• ensure women living with HIV are updated on changes and opportunities emerging at WHO as part of its transformation.

It is proposed that after 18 months the advisory group undertakes a process to evaluate whether an extension or evolution of the group is needed beyond its initial 24-month period.


WHO will determine participation based on the criteria described below to ensure diverse perspectives are included within the advisory group. The criteria build on suggestions from the 9 March 2019 proposal:

  • Women living with HIV over the age of 18 who are, or have been, affiliated with networks of women living with HIV and/or women’s/human rights groups at national, regional or global level.
  • Women from all WHO regions: at least two members with global-level expertise; at least two members from the WHO African Region; at least one member from the WHO South-East Asia Region; at least one member from the WHO Region of the Americas; at least one member from the WHO Western Pacific Region; at least one member from the WHO European Region; and at least one member from the WHO Eastern Mediterranean Region.
  • Diversity: women able to share a range of perspectives in relation to sexual orientation and gender identities; women who use drugs; women who engage in sex work; women from a broad age range including young women and women born with HIV; and women with experience of multiple forms of discrimination including in the context of the health sector.
  • Familiarity with WHO’s work and mandate: women with experience working with WHO and/or its key areas of work, including those who can demonstrate links to the development and/or implementation of the Consolidated guideline on the sexual and reproductive health and rights of women living with HIV, and women engaged in work to ensure optimal HIV treatment in their communities and those who will be available to support ITPC-led country consultations.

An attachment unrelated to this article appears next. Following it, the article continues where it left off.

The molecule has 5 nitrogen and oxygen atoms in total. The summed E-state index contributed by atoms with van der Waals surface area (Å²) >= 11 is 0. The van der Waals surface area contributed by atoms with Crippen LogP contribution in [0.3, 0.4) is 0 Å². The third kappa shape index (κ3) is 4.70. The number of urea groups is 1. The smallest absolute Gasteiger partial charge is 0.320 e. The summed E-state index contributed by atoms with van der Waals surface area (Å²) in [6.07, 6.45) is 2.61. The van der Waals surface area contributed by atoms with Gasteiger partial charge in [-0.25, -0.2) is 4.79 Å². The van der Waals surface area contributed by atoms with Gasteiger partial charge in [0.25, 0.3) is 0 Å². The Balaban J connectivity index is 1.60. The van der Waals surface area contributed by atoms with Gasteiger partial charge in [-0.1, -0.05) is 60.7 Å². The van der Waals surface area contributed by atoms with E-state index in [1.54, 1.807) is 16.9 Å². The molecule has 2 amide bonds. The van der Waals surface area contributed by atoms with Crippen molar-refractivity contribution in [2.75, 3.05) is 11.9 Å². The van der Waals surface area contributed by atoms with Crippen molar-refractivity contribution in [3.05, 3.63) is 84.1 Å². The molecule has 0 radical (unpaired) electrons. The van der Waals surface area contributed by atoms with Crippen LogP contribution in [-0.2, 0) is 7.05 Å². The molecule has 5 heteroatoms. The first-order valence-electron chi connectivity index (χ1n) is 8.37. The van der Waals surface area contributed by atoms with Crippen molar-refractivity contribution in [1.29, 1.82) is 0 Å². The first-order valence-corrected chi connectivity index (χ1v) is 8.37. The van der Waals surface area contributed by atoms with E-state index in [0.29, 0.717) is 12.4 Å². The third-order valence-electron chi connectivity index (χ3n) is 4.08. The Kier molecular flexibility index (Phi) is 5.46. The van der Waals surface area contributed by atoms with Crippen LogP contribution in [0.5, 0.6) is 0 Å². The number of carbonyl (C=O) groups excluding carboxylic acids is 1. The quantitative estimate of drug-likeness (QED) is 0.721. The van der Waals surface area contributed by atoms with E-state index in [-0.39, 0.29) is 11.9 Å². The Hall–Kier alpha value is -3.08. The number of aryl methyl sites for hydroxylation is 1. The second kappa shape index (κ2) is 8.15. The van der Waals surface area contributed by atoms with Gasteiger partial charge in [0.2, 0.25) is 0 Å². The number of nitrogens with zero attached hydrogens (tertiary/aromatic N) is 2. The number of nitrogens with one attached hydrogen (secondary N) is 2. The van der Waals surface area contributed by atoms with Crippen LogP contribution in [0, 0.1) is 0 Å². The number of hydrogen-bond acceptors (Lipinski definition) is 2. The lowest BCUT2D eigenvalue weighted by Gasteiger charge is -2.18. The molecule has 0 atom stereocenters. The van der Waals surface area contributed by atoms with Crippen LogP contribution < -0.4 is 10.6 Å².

Members will be expected to demonstrate commitment to advancing progress for HIV and sexual and reproductive health and rights. Women will be appointed in their individual capacity and will not be asked to represent their organizations. Advisory group members are not permitted to use the WHO name or logo or issue statements and/or communicate positions on behalf of WHO.

Advisory group membership is voluntary. WHO will support the functioning and operations of the advisory group and will meet travel and per diem expenses for at least one annual meeting for the initial two-year period.

WHO anticipates four advisory group calls a year and one annual face-to-face meeting. Members will be asked to meet the following requirements to ensure the advisory group is optimal in its work: